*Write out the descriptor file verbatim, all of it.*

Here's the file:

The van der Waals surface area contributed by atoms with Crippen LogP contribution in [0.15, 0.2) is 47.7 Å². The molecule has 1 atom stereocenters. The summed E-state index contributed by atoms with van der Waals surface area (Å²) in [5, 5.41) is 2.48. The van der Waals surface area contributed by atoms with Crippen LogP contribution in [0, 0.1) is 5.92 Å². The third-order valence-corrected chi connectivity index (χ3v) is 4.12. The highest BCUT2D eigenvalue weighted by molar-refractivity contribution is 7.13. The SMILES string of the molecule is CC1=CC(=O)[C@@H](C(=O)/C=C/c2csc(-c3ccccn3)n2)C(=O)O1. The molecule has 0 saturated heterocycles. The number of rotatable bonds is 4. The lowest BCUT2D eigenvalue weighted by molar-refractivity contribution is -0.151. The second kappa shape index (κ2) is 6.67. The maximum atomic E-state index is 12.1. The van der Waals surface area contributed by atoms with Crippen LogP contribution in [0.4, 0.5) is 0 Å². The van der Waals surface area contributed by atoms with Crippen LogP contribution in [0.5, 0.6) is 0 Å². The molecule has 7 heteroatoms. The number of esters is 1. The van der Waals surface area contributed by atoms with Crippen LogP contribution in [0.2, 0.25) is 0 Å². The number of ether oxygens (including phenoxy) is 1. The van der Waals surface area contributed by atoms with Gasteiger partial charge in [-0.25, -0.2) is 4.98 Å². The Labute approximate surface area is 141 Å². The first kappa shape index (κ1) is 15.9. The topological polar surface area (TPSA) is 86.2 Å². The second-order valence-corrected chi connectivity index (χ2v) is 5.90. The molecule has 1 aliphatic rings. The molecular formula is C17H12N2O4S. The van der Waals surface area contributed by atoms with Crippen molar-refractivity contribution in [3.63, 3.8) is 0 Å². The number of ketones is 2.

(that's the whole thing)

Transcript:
The van der Waals surface area contributed by atoms with Crippen LogP contribution in [0.15, 0.2) is 47.7 Å². The molecule has 1 atom stereocenters. The summed E-state index contributed by atoms with van der Waals surface area (Å²) in [5, 5.41) is 2.48. The van der Waals surface area contributed by atoms with Crippen LogP contribution in [0, 0.1) is 5.92 Å². The third-order valence-corrected chi connectivity index (χ3v) is 4.12. The highest BCUT2D eigenvalue weighted by molar-refractivity contribution is 7.13. The SMILES string of the molecule is CC1=CC(=O)[C@@H](C(=O)/C=C/c2csc(-c3ccccn3)n2)C(=O)O1. The molecule has 0 saturated heterocycles. The number of rotatable bonds is 4. The lowest BCUT2D eigenvalue weighted by molar-refractivity contribution is -0.151. The second kappa shape index (κ2) is 6.67. The maximum atomic E-state index is 12.1. The van der Waals surface area contributed by atoms with Crippen LogP contribution in [0.4, 0.5) is 0 Å². The van der Waals surface area contributed by atoms with Crippen LogP contribution in [0.5, 0.6) is 0 Å². The molecule has 7 heteroatoms. The number of esters is 1. The van der Waals surface area contributed by atoms with Crippen LogP contribution in [0.2, 0.25) is 0 Å². The number of ether oxygens (including phenoxy) is 1. The van der Waals surface area contributed by atoms with Gasteiger partial charge in [-0.25, -0.2) is 4.98 Å². The Labute approximate surface area is 141 Å². The first kappa shape index (κ1) is 15.9. The topological polar surface area (TPSA) is 86.2 Å². The second-order valence-corrected chi connectivity index (χ2v) is 5.90. The molecule has 1 aliphatic rings. The molecular formula is C17H12N2O4S. The van der Waals surface area contributed by atoms with Crippen molar-refractivity contribution in [3.63, 3.8) is 0 Å². The number of ketones is 2.